I was reading this article on Time Ideas and it reminded me that this is a topic I have wanted to address for some time now on my https://mcessay.com/ website. The whole point of a charter school is that they were supposed to be easy to close down if they were not meeting their charter obligations. While this is good in theory it has not been so easy in practice. This makes it more difficult for the higher performing charter schools because opponents of charter schools quickly point to those schools and use them as examples to create the perception that all charter schools are bad.

It is not as simple as just determining that a school is not meeting their obligations to their students if our goal is to progressively improve education. We must also determine why some charter schools fail while others succeed. Document and learn from mistakes, then avoid those mistakes going forward. Think of this as a process improvement exercise on a grand scale, this is the same thing that most successful businesses do, they innovate, evaluate then build upon the things that worked while dropping those that did not. This results in products continuing to evolve and improve while reducing cost over time.

Public education has taken the opposite approach, fighting to continue doing the same things, pile more federal requirements on curriculum, and watch as costs continue to rise. Anyone that has participated in evaluating a failing business model is familiar with the instant defensive stance that is taken when you begin to look at how things are done and what can be improved. You will always hear an endless stream of excuses and blame. All too often that leads to failure, not because success was unattainable but because those involved were too busy justifying failure to consider alternatives that would put them on the path to success. Rather than looking at reports (think standardized tests) and using them to determine what can be improved they do whatever they can to make the reports look good and divert attention away from statistics that show failures. This is the endless cycle we find ourselves in with education and the only way to break this cycle is to innovate, evaluate and continue to build on successes while discarding failed initiatives. Neither side can get too wrapped up in defending and perpetuating pet initiatives that didn’t work, and that includes the reformers who support charter schools.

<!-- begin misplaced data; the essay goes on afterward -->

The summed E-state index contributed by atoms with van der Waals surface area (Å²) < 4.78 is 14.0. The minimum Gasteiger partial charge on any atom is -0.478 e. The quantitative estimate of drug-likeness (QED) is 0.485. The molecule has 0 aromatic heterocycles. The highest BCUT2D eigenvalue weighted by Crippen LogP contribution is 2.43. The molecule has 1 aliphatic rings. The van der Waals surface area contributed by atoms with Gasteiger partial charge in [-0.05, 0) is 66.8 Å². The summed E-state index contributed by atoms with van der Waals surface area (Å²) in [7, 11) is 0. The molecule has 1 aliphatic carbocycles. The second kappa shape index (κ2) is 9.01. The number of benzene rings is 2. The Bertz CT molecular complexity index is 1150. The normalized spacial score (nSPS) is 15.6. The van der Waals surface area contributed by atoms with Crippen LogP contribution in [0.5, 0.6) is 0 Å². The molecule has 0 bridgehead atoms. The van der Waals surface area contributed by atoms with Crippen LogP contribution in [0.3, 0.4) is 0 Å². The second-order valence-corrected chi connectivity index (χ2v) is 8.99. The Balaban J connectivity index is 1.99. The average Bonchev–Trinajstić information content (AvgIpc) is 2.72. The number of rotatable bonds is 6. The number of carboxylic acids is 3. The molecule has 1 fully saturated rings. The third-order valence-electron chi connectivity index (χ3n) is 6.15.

To some that read my articles and follow me on Facebook, this statement might come as a surprise. Why would someone who is obviously pro-charter recommend shutting down some charter schools? The answer, in my opinion, is quite clear. For me, it’s not about charter schools specifically; it’s about improving the quality of education. If a charter school isn’t living up to their objectives then they are contributing to the decline in education. When we do not recognize and correct failed schools, charter or traditional public schools, we are doing a disservice to those children who attend the school and diminish the impact the more successful schools have. Those who consider themselves “education reformers” must view each school objectively and without bias, otherwise we are no better than those who fight to maintain status quo in our public schools.